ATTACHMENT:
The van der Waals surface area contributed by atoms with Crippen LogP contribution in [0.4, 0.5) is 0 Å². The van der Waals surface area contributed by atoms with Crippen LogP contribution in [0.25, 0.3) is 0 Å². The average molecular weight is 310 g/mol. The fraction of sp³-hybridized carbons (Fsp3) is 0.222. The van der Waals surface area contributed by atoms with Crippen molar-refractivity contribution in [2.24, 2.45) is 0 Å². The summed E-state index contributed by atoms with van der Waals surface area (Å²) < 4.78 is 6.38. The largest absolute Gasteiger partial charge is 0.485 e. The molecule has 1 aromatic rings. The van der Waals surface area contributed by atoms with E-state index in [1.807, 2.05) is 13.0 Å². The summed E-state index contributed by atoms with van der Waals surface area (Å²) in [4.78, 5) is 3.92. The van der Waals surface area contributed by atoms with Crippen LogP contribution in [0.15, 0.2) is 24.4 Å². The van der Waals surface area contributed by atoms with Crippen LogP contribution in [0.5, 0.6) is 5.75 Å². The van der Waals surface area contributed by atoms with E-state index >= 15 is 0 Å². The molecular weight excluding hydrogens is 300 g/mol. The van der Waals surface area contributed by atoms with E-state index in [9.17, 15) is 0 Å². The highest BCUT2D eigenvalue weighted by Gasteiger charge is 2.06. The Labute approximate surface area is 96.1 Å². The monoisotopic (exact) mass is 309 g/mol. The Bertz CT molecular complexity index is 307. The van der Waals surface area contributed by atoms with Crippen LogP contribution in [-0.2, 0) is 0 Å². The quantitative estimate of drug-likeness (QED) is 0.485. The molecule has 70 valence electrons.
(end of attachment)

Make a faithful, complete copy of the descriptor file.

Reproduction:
The van der Waals surface area contributed by atoms with Crippen LogP contribution in [0.4, 0.5) is 0 Å². The van der Waals surface area contributed by atoms with Crippen LogP contribution in [0.25, 0.3) is 0 Å². The average molecular weight is 310 g/mol. The fraction of sp³-hybridized carbons (Fsp3) is 0.222. The van der Waals surface area contributed by atoms with Crippen molar-refractivity contribution in [2.24, 2.45) is 0 Å². The summed E-state index contributed by atoms with van der Waals surface area (Å²) < 4.78 is 6.38. The largest absolute Gasteiger partial charge is 0.485 e. The molecule has 1 aromatic rings. The van der Waals surface area contributed by atoms with E-state index in [1.807, 2.05) is 13.0 Å². The summed E-state index contributed by atoms with van der Waals surface area (Å²) in [4.78, 5) is 3.92. The van der Waals surface area contributed by atoms with Crippen LogP contribution in [0.15, 0.2) is 24.4 Å². The van der Waals surface area contributed by atoms with Crippen LogP contribution in [0.5, 0.6) is 5.75 Å². The van der Waals surface area contributed by atoms with E-state index >= 15 is 0 Å². The molecular weight excluding hydrogens is 300 g/mol. The van der Waals surface area contributed by atoms with E-state index in [9.17, 15) is 0 Å². The highest BCUT2D eigenvalue weighted by Gasteiger charge is 2.06. The Labute approximate surface area is 96.1 Å². The monoisotopic (exact) mass is 309 g/mol. The Bertz CT molecular complexity index is 307. The van der Waals surface area contributed by atoms with Crippen LogP contribution in [-0.2, 0) is 0 Å². The quantitative estimate of drug-likeness (QED) is 0.485. The molecule has 70 valence electrons.